James Hebshie’s Conviction Vacated

November 17th, 2010

On November 15th, Judge Nancy Gertner issued a 69-page ruling granting James Hebshie’s habeas petition. Mr. Hebshie was convicted of starting a fire that destroyed an office building in Taunton, MA. The fire occurred in 2001, Mr. Hebshie was convicted in 2006. Mr. Hebshie ran a convenience store within the office building. The government’s theory was that Hebshie burned his store to get $5,000 worth of insurance money. The government put on the following witnesses to tell their story:

1. David Domingos: (Cause-and-Origin Investigator) Domingos testified that the left-side wall in Hebshie’s store was the most damaged (even though other parts of the store had collapsed). Domingos centered in on the store very early on in the investigation. Judge Gertner points out, “Domingos discounted the theory that the fire was an electrical fire starting in the basement, even though, as noted, his written report did not mention the basement at all.”

2. Sergeant Lynch: (Canine Handler) Lynch testified at length about the “accelerant-detection” dog, Billy. Lynch discusses Billy’s personality, his emotional attachment to the dog, and “the way her eyes shifted,” “the way her ears shifted when she located stuff.” Lynch vouched for the dog as 97% accurate, an assertion that was not corroborated by any evidence. Lynch only brought Billy into Hebshie’s store, where she alerted the presence of a substance later classified as light petroleum distillate (LPD). When Billy alerted, Lynch took only one carpet sample; no control samples were taken. LPD is a substance that could have come from any number of sources, including the chemical makeup of the carpet itself. When asked why no control samples were taken, Lynch and Domingos both pointed the finger at each other.

3. Lieutenant Myers: Myers was the first firefighter on the scene. He testified to the thermal imaging. After the initial fire had been extinguished, the imaging camera showed “hot spots” along all four walls. Myers believed that this merely meant that the walls were hot from the fire that had been extinguished. In fact, the fire was inside the walls and continuing to spread.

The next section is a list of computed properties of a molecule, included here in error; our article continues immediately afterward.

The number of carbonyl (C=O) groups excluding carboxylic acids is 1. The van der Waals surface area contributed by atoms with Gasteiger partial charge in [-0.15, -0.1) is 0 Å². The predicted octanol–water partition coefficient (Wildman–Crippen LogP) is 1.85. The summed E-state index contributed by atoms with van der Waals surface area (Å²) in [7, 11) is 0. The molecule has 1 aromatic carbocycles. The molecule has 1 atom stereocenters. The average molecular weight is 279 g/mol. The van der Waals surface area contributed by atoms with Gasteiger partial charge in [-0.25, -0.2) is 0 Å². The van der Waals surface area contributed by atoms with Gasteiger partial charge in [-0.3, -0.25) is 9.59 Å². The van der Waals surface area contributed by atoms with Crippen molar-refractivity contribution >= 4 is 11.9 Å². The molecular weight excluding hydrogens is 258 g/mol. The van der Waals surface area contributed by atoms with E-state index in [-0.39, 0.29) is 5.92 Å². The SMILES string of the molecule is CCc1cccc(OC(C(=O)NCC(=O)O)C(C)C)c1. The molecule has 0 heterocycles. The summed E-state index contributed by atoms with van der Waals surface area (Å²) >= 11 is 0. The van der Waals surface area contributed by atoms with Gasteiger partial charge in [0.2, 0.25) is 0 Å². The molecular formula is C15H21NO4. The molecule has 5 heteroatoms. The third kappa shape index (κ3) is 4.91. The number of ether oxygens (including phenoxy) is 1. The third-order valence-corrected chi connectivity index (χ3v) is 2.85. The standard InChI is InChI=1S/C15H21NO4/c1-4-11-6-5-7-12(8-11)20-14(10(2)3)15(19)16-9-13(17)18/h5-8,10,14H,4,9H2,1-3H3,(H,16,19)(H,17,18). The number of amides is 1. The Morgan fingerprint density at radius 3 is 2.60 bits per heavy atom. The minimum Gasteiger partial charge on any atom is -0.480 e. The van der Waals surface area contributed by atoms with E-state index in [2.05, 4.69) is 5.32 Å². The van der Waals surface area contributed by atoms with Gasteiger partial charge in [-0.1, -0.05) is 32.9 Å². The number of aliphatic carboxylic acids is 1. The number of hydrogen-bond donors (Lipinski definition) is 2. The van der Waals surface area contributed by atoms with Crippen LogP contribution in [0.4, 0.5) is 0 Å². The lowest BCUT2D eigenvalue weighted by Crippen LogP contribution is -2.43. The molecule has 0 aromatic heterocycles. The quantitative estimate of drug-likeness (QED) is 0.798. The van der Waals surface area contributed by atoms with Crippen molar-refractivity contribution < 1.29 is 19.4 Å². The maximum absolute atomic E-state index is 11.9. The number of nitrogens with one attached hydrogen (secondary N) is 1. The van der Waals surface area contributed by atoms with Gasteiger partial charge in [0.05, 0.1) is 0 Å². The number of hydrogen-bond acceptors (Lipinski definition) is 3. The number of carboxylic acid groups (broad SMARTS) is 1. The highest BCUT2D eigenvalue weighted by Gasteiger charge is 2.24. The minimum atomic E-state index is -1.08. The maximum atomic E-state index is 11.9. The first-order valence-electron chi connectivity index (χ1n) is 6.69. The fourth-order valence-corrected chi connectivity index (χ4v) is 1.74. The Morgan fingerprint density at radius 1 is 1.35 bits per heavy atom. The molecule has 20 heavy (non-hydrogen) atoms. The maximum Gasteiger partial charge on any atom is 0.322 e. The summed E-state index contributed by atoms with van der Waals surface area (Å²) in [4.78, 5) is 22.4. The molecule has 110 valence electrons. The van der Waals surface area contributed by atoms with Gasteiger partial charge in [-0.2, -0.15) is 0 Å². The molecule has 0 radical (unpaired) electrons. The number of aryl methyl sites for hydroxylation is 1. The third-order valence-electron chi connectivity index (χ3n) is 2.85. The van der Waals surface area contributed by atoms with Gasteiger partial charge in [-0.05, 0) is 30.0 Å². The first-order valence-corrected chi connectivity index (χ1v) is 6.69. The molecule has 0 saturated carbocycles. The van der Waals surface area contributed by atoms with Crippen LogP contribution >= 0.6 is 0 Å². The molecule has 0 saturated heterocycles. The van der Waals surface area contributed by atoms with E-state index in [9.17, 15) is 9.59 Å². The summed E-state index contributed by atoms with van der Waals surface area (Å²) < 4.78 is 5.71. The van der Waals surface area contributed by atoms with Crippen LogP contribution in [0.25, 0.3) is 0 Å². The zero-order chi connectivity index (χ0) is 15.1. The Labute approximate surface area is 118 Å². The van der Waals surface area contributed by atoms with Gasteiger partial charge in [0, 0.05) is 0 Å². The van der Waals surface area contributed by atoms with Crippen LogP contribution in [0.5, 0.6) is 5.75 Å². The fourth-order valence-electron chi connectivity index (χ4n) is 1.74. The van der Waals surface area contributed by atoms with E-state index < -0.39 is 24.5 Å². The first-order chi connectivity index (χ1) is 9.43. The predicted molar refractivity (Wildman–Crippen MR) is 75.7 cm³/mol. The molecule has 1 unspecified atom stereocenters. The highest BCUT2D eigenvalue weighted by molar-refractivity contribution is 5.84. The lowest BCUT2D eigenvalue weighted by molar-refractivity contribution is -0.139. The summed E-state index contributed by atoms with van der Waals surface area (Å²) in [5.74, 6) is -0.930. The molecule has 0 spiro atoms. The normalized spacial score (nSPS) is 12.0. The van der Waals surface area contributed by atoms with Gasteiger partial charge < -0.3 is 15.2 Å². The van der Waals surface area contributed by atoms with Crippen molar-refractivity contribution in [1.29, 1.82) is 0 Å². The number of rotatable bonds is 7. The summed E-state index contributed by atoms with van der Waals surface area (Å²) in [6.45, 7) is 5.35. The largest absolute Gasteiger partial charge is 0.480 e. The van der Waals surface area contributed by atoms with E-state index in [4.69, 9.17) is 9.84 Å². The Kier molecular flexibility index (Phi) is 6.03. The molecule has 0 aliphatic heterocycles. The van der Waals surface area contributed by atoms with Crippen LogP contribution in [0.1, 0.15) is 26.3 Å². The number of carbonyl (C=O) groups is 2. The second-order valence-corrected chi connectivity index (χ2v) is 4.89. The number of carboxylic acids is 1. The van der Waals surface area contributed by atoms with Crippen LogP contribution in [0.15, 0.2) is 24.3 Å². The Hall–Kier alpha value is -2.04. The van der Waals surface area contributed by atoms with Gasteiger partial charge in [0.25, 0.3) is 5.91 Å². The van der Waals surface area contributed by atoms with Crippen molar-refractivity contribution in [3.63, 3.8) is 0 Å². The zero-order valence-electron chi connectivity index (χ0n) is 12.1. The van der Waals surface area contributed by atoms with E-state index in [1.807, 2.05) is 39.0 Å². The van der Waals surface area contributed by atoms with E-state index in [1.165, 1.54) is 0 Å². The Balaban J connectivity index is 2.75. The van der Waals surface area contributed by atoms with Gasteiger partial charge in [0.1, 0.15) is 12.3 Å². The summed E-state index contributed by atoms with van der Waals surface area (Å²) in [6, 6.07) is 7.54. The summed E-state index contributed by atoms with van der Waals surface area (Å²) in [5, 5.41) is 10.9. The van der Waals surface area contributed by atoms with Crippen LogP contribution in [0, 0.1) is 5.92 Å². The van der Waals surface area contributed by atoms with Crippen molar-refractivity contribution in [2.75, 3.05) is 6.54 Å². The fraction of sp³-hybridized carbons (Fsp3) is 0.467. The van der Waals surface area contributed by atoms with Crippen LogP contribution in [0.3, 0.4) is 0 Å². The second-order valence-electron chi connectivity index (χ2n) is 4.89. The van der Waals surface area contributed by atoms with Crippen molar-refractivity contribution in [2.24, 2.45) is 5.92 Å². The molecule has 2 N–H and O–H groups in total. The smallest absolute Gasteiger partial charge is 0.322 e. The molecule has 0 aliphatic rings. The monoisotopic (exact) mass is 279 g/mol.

Hebshie’s counsel, John and Jay Spinale, did not challenge any of the aforementioned “scientific” evidence, despite the Court repeatedly asking them if they’d like to have a Daubert hearing. The Spinales also failed to object to the lengthy, and as Gertner puts it “mystical account,” of the dog-sniff evidence.

These, coupled with numerous other deficiencies, caused Judge Gertner to order a new trial for James Hebshie. The conclusion of her opinion sums it up best:

As Larry A. Hammond, past president of the American Judicature Society, noted: “By routinely allowing into evidence expert testimony that we know should have been excluded, and by closing courthouse doors to claims for redress after conviction, the courts have contributed to the problems we face today.” Larry A. Hammond, The Failure of Forensic Science Reform in Arizona, 93 Judicature 227, 2 (2010).

In fact, he suggested, one thing that each of the cases in which there have been wrongful convictions necessarily have in common is that each were presided over by a judge, an appellate court, and typically had post conviction habeas review. And then he concluded:

“One would hope that with the announcement of every exoneration, the judges across whose desks these cases passed would pause to ask, ‘what can we do to make sure that this doesn’t happen again?”

This Court recognizes the importance of finality in criminal cases, particularly after time and resources have gone into the trial, and after a jury has pronounced guilt. But finality cannot trump fairness or justice. If Hebshie’s defense of serious charges was fatally undermined by ineffective counsel, I am duty bound to say so. Therefore, Hebshie’s habeas petition is GRANTED.